This is where it happened.
When I thought of the Incarnation, I have always thought about how God took on flesh. He could not be harmed and He could feel neither cold nor hunger, but He chose to become subject to all those miseries when He humbled Himself and showed up here, on this earth, as a tiny baby in the arms of a young holy virgin. When I thought of the Incarnation, I thought of Christ’s human body.
But in the Holy Land, I began to understand that the Incarnation means more than that. It means that Christ entered into time and space. Yes, He sanctified the waters of the Jordan when He was baptized, but He also sanctified these lands when He walked on them, when He suffered and bled on them.
God didn’t have to take on a body. He didn’t need one. We needed Him to take on a body — to stand with us on this actual earth, to speak with us, to enter into Hades and break open the gates of Paradise for us.
We need a Holy Land too. We need holy places. It’s not that God needs to occupy to specific points on this earth, but it’s that we need to make our offering of pilgrimage. We need to see and to touch. We need to travel to our churches on Sunday mornings, and to go visit monasteries and to venerate myrrh-streaming icons. We need to make an effort, to engage in a struggle, so that we can feel ourselves coming towards God on this human journey. Our journey is not just spiritual — it’s physical too; it happens in time and space. We benefit from the action of making a pilgrimage. We need it.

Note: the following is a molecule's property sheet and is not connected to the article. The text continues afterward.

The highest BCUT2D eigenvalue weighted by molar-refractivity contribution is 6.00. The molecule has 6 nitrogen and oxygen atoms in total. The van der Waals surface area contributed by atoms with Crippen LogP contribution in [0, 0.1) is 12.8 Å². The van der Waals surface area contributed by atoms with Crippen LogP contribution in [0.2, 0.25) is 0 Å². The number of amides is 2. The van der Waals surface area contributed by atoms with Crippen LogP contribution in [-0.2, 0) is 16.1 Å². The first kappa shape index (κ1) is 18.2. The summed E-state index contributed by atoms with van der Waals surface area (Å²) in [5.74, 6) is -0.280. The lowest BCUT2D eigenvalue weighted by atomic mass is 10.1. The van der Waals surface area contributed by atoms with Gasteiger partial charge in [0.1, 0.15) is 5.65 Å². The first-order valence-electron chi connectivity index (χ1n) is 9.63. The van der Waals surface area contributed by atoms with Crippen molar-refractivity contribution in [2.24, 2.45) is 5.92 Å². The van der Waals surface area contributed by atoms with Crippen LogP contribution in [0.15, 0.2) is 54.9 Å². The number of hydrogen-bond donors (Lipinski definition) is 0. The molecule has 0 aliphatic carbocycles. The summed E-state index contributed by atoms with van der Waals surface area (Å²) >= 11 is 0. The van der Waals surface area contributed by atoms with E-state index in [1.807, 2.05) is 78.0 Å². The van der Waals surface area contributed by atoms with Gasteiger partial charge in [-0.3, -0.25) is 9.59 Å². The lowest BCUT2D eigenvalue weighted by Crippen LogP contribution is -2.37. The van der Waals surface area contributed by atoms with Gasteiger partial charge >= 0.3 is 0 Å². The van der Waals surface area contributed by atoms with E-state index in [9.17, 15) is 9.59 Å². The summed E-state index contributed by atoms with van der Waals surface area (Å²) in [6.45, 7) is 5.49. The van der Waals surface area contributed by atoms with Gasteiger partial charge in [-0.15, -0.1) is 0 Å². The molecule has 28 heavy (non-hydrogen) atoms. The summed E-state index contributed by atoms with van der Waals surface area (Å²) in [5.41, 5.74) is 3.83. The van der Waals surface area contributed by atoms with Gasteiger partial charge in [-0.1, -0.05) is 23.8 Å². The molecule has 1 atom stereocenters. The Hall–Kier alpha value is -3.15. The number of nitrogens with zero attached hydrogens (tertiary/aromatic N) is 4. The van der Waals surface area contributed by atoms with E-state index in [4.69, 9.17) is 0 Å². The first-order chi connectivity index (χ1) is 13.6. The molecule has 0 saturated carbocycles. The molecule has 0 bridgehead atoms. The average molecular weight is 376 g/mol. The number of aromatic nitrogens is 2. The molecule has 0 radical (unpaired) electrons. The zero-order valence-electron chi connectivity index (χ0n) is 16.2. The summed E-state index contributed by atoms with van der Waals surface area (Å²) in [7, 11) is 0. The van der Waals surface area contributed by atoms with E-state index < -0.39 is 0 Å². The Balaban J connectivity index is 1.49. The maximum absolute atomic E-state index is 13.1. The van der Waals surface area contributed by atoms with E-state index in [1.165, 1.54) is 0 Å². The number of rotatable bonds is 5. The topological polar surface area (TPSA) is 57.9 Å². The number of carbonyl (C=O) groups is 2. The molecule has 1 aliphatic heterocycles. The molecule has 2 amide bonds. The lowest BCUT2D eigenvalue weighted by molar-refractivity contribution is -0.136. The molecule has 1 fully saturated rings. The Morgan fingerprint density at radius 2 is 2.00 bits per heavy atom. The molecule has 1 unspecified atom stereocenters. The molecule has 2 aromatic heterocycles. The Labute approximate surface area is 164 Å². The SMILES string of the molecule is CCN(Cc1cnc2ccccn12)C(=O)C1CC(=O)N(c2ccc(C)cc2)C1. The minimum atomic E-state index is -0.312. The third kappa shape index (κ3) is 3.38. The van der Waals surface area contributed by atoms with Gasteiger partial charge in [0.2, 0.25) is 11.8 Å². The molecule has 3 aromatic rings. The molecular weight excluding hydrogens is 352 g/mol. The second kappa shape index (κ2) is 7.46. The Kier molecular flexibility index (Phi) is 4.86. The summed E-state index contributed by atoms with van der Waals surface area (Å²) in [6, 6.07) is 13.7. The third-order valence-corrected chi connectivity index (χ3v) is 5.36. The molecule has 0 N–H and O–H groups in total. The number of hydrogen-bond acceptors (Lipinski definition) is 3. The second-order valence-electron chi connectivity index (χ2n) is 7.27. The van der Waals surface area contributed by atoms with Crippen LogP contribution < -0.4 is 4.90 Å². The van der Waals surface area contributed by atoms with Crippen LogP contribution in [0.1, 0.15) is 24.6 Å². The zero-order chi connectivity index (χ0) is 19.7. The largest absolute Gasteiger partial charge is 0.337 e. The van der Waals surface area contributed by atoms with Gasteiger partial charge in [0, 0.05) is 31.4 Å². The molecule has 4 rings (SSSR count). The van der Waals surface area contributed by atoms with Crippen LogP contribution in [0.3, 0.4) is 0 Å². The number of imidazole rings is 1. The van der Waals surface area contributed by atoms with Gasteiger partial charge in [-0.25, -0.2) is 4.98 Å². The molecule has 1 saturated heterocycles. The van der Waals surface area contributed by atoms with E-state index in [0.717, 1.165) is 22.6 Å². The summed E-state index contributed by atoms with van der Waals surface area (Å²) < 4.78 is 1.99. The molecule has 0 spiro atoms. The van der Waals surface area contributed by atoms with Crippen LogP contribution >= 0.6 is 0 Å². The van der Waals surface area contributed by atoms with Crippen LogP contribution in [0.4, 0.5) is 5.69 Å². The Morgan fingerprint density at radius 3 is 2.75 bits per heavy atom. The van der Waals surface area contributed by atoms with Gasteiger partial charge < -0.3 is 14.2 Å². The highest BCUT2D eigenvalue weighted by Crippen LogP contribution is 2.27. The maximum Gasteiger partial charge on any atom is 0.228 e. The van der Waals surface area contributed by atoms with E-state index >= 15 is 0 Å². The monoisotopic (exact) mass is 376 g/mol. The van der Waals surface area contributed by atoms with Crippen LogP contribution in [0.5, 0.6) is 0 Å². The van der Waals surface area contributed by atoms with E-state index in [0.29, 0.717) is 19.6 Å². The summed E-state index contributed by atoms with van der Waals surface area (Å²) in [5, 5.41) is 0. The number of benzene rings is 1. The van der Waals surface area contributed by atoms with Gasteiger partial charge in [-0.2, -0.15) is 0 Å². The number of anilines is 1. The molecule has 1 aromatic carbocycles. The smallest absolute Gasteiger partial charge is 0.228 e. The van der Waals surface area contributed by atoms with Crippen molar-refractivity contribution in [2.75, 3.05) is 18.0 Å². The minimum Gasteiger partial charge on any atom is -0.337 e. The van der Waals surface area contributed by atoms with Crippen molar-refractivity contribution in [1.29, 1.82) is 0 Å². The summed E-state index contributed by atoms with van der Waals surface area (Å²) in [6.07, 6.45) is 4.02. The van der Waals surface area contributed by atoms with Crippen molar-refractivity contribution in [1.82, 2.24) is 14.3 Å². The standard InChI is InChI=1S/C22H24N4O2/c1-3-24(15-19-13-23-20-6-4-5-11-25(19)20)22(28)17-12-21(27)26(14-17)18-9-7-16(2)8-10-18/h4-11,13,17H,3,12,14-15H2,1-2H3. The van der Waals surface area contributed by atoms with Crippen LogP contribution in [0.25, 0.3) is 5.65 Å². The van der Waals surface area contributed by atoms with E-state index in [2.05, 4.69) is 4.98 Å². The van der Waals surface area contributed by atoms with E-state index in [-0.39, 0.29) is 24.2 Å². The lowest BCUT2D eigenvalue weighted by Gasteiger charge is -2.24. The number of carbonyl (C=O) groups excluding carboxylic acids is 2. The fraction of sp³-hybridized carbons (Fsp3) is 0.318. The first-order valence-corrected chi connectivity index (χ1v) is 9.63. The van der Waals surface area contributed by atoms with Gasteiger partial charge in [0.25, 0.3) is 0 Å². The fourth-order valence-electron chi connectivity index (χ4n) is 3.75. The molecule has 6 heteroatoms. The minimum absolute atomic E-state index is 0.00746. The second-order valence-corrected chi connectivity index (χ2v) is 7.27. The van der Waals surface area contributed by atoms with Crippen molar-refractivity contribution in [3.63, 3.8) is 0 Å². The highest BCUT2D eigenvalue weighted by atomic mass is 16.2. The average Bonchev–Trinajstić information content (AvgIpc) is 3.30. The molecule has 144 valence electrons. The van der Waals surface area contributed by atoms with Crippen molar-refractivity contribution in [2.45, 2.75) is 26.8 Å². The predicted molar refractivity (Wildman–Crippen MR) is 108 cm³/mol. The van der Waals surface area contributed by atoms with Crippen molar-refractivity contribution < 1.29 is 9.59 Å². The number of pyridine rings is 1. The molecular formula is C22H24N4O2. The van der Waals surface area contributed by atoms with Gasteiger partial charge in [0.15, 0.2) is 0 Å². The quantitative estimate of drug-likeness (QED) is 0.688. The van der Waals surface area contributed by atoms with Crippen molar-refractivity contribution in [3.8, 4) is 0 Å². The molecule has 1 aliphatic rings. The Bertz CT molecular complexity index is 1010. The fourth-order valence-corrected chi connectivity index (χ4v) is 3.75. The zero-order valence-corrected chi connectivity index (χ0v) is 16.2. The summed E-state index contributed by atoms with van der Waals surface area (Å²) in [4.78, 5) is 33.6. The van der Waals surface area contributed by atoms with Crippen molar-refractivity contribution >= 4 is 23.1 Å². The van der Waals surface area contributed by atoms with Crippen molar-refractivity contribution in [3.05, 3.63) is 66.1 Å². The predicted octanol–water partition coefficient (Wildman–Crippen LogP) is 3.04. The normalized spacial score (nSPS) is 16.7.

So many of the holy places preserved in Israel and Palestine are in caves, and it struck me that God wisely chose a land built on rock, so that holy places would be dug down and carved into stone. He chose a place where even after waves of conquerors and invaders, after the buildings and the churches were destroyed and in ruins, the caves would remain so that we would have holy places to visit. He knew.
On my final day in the Holy Land, I venerated the Anointing Stone at the Holy Sepulchre, saying goodbye as it were to God’s holy places. I thanked Him for the fullness of His Incarnation, for leaving us these places and being so present in them, so that we could pursue our spiritual journey in such a tangible way. And as I arrived home, I thanked Him for being here too, ever-present and filling all things.
Great Lent it already upon us, and this weekend we celebrate the Sunday of Orthodoxy. When the veneration of icons was challenged and attacked, when Christians were dying to protect their beloved holy icons, the tide was turned by the understanding that Christ became man, that He took on flesh, so that He could be seen and touched — and painted. We can make images of Him, because we know what He looks like. He took on a particular material reality. Icons testify to the Incarnation in a profound way: they say, “Look! This our God who took on flesh.”
God knows that we live as soul and body, as spirit and matter. He came to live this way with us too. He knows that we need those physical manifestations of our spiritual worship — the icons, the pilgrimage, the Holy Communion, the lighting of candles and the sign of the cross. We need to make our spiritual understanding a material reality.